UNITED STATES V. SMITH.
UNITED STATES v. SMITH. (District Court, D. Minnesota, Sixth Division. October 1, 1895.)
CRIMINAL LAW-MAILING THREATENING LETTER-ACT CONGo SEPT.
A postal card, sent by a creditor to his debtor, demanding payment of a note, and adding: "You have been fighting time all. along. * * * I will garnishee and foreclose. But I do so dislike to do tbis if you will only be balf white,"-is of sucb a tbreatenlng and defamatory character as to render the same· nonmailable, within the. purVliew of tbe act of congress of September 26, 1888 (Supp. Rev. St. p. 621).
This was an indictment against A. J. Smith under the act of congress of September 26, 1888, for depositing in the mail a defamatory and threatening postal card. Defendant demurred to the indictment. E. C. Stringer, U. S. Dist. Atty. David T. Calhoun, for defendant. NELSON, District Judge. This is an indictment framed under the act of September 26, 1888, found in Supp. Rev. St. U. S. p. 621. The defendant is charged with depositing in the mail a postal card upon which terms and language of a defamatory and threatening character were written, calculated, by the terms, manner, and style of display, and obviously intended, to reflect injuriously upon the character and conduct of one A. B. Darling. The postal card is in the words following:
"Nov. 16-93. "A. B. Darling, Herman, Minnesota-Gentlemen: You must do something on your note. I wish you to pay the into and one hundred dollars of tbe principal. You have bee,n fighting time all along, and now at the end you remtt nothing. If I do not hear from you, I must be around. I will garnisbee and foreclose. .But I do so dislike to do this if you will only be half white. Rep., "Andrew J. Smith, Citizens' Bank of Sauk Centre, Sauk Centre, Minn."
If the defendant had merely requested payment of a part of the debt, and stated that, if not complied with, he would take legal steps by garnishee process or foreclosure to secure it, there would be some doubt about the language used being of such a threatening character as to render the postal card nonmailable, and within the purview of the law. But the latter part of the postal card contains an expression which manifestly was intended to reflect injuriously upon the character of Mr. Darling, when taken in connection with the preceding language used. No other construction can be put upon the followingparagraph: "But I do so dislike to do this [garnishee and foreclose] if you will only be half white." The writer thus indicates that the person addressed was dishonest, and his reputation not spotless. Such imputation upon his character, expressed upon a postal card deposited in the mail, is a reflection prohibited by law. Demurrer overruled.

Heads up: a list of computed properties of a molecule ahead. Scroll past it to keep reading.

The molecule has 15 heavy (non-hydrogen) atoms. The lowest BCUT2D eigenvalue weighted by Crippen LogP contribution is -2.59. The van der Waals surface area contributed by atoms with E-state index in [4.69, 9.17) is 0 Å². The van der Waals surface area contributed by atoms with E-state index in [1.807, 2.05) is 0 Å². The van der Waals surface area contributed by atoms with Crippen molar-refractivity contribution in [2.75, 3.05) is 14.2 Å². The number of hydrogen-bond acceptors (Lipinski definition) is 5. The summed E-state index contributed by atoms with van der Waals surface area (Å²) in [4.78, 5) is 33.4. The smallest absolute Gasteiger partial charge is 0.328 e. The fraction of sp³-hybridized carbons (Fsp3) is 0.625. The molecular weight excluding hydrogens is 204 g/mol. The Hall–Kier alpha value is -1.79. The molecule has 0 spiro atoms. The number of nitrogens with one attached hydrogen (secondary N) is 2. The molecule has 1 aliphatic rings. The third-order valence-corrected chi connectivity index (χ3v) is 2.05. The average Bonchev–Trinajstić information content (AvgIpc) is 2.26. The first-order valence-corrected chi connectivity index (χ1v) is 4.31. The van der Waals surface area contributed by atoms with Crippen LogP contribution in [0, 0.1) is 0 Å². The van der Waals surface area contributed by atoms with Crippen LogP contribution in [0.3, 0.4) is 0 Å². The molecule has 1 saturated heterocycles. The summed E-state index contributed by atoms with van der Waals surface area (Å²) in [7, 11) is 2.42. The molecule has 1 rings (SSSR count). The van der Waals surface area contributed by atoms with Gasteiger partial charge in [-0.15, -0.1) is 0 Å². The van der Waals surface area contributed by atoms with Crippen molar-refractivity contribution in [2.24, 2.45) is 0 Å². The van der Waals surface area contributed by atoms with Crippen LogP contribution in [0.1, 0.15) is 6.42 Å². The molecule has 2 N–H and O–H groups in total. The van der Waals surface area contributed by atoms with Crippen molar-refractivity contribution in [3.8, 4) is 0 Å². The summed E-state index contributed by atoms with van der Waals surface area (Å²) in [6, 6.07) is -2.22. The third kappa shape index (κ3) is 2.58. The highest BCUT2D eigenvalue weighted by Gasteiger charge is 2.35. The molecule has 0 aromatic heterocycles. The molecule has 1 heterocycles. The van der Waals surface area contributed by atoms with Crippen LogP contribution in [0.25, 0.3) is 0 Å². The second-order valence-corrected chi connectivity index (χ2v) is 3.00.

UNITED STATES v. AH POING. (District Court,D. Oregon. September 24, 1895.) No. 4,002CHINESE EXCLUSION ACT-REGISTRATION.....;IMPRl80NMENT FOR CRIME.
Imprisonment upon arrest and conviction for crime is not a sufficient excuse for failure to register within the time limited by Acts Congo May 5. 1892(27 Stat. 25), and November 3, 1893, providing for the deportation of Chinese laborers who fail to register themselves within the periods provided by said acts, unless prevented by accident, sickness, or other unavoidable cause.
Daniel R. Murphy, U. S. Atty., and Charles J. Schnabel, Asst. U. S. Atty. J. H. Dolph, for defendant. BELLINGER, District Judge. This is a proceeding to deport the defendant, a Chinese laborer, who has failed to register as required by law.. The facts in the case are agreed upon, and are as follows: Defendant was lawfully a resident of the city of Portland on May 5, 1892, the date of the passage of the act requiring Chinese laborers to' register within one year. In December, 1892, he was ar· rested on a charge of felony, and confined in jail. On Jar;l.Uary 7, 1893, he was convicted, and sentenced to imprisonment in the penitentiary of the state for a period of three years, and was committed to such prison, where he remained until the commencement of this proceeding. The act of May 5, 1892 (27 Stat. 25), provides for the deportation of any Chinese laborer found in the United States at the expiration of one year from the passage of the act without the certificate of residence provided for therein, unless it is shown that such laborer was prevented from obtaining such certificate by rea· son of accident, sickness, or other unavoidable cause, and that he was a resident of the United States at the time of the passage of the act. On November 3, 1893, congress amended this act so as to extend the time for registration for a period of six months. Does the imprisonment of the defendant on a conviction for felony ex· cuse his failure to register? It is contended that a condition which unavoidably prevents registration is unavoidable cause within the meaning of the registration act; but if the condition is not unavoidable, the excuse does not exist. It is a fundamental rule that a party will not be permitted to take any advantage of his own wrongful act, and upon the same principle a party wHI not be per· to plead to. his own advantage a disqualification which is the necessary result of a crime committed by him. ,The dpty of registering was imposed upon the defendant before his,arrest, ;md the opportunity to register was open to him at that time. True"th,lj\ time had not yet expired within which he was requirt'd to register, and it is not against him that he had not theretofore registered; but, while every moment of the prescribed time was open to him for that purpose, if he chose to throw a part of it away by his voluntary act, necessarily having that effect, and committed in violation